President Trump’s reactionary response to the events in Charlottesville, Virginia last week is yet another reminder that this is a man who lacks understanding of our country’s history of racial oppression. He doesn’t see it. He didn’t see it in 1989, when he placed a full-page ad in several newspapers calling for the death penalty after five young black males were picked up by police and accused of brutally raping a white woman in Central Park. And he still didn’t see it after they served years in prison and were proven innocent by DNA evidence. Even then, he suggested they may have had something to do with it.
So, what would he make of “Crown Heights,” the based-on-a true story feature film about Colin Warner, a black man convicted in 1982 of killing another man in Brooklyn, who served 20 years in prison, and was then exonerated and set free? He wouldn’t see it. Even if he goes to see the film, which he won’t, he wouldn’t see it.
But enough about him. You should consider seeing “Crown Heights;” not necessarily because of the timely political subject matter, but because director Matt Ruskin tells a well-told, nuanced tale that serves as a deep character study into the psychology of Warner (Keith Stanfield), who endured a terrible injustice, and Carl King (Nnamdi Asomugha), his friend who courageously fought to free him. The film won the Audience Award at Sundance earlier this year.
Salon spoke to Ruskin about making “Crown Heights,” which premiered in theaters last weekend.
You started your career making documentaries; did you consider doing a documentary about Colin Warner?
I always wanted to adapt this story into a dramatic film. As a filmmaker, I wasn’t setting out to make an issue driven movie. I heard Colin and KC’s story on the radio show “This American Life” and was totally blown away. For Colin to emerge from 21 years in prison without bitterness or spite is extraordinary. And for KC to decide that he couldn’t accept living in a world in which an innocent man could be left to die in prison, and so he fought for more than two decades — it’s inspiring. I wanted to tell the story of their friendship, the enormous strength they displayed and the principled way in which they handled themselves throughout their fight for Colin’s freedom.
What did making a feature about Warner allow you to do that you couldn't have done in a documentary?
I love when films pull me into a world or experience that is different from my own. I think really good dramatic films can do this in a powerful and visceral way. And that was my goal with this film — to tell their story in a way that would hopefully allow people to empathize with them and contemplate what it was like to be in their shoes.
Are the depicted prison letters and the testimony in court all real?
The letters are based on conversations I had with Colin and Antoinette over the years, but not pulled from actual letters. The court scenes are almost all real. I pulled directly from the trial transcripts and took very few liberties with those scenes. The parole hearing is also pulled entirely from the transcripts. The scene is basically an abbreviated version of what really happened. There are so many unbelievable aspects of Colin’s story, and I wanted to include as many real elements as possible.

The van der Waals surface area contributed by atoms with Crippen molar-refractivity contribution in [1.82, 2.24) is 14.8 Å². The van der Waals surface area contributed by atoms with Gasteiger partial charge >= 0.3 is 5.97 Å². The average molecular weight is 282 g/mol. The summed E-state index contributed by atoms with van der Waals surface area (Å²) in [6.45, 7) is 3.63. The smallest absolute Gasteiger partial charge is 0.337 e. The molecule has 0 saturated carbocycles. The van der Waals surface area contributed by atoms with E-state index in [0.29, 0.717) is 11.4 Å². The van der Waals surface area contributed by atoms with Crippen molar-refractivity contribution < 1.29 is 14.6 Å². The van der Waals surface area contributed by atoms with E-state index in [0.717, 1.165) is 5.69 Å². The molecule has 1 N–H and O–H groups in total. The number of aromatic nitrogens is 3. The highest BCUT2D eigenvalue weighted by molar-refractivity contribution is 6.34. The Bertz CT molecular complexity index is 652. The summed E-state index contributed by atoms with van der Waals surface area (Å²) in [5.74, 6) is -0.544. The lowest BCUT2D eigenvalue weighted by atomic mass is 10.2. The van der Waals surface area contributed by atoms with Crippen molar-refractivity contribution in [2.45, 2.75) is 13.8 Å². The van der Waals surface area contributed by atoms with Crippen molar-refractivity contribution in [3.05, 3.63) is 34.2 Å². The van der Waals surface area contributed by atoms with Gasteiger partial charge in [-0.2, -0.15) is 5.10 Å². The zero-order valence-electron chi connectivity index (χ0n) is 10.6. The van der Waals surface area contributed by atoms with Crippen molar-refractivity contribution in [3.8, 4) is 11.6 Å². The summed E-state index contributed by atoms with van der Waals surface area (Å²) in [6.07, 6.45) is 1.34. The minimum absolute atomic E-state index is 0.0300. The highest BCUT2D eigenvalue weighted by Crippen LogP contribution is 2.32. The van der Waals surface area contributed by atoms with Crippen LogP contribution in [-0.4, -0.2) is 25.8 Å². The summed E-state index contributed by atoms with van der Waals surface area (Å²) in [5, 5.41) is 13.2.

Was Warner's initial judge really as reluctant and seemingly dubious about the jury's decision, as depicted in the film?
Yes, the judge really said that. Colin said it was an extraordinary moment in court. At the sentencing, the judge issued this statement that expressed his doubt of Colin’s guilt and questioned the integrity of the verdict. It’s really astounding.
What were some of the greatest challenges of writing the script?
I think the hardest thing was finding a way to span 21 years in a cohesive way. I didn’t want to break up the chronology of the story. I was always struck by how Colin talked about the experience of being arrested for a crime he didn’t commit — I wanted the audience to feel the confus[ion] and how disorienting an experience it was for him. If we told the story in a nonlinear way and started with him in prison, we would have lost some of that tension.
Throughout the film, there is a backdrop of get-tough-on-crime politicians; how do you want audiences to relate what they see on the screen to the world we're living in?
There’s two things. It’s not a partisan issue. Bill Clinton’s crime bill was a clear indication that both parties would wage war on inner cities, expand prisons and back harsher sentences. On a personal level, I really looked at this rhetoric and these policies in a different way while working on this film. When you look at it from the perspective of someone whose life hangs in the balance, it’s much more devastating and takes on a much greater sense of urgency.
How has the film impacted Warner's life? How was it, having him at Sundance?
We were able to bring Colin and KC to Sundance, and I know it was very gratifying for them to see how moved people are by their story. They always told me that their one wish for the film is that it inspires people to stand up for each other and fight for justice.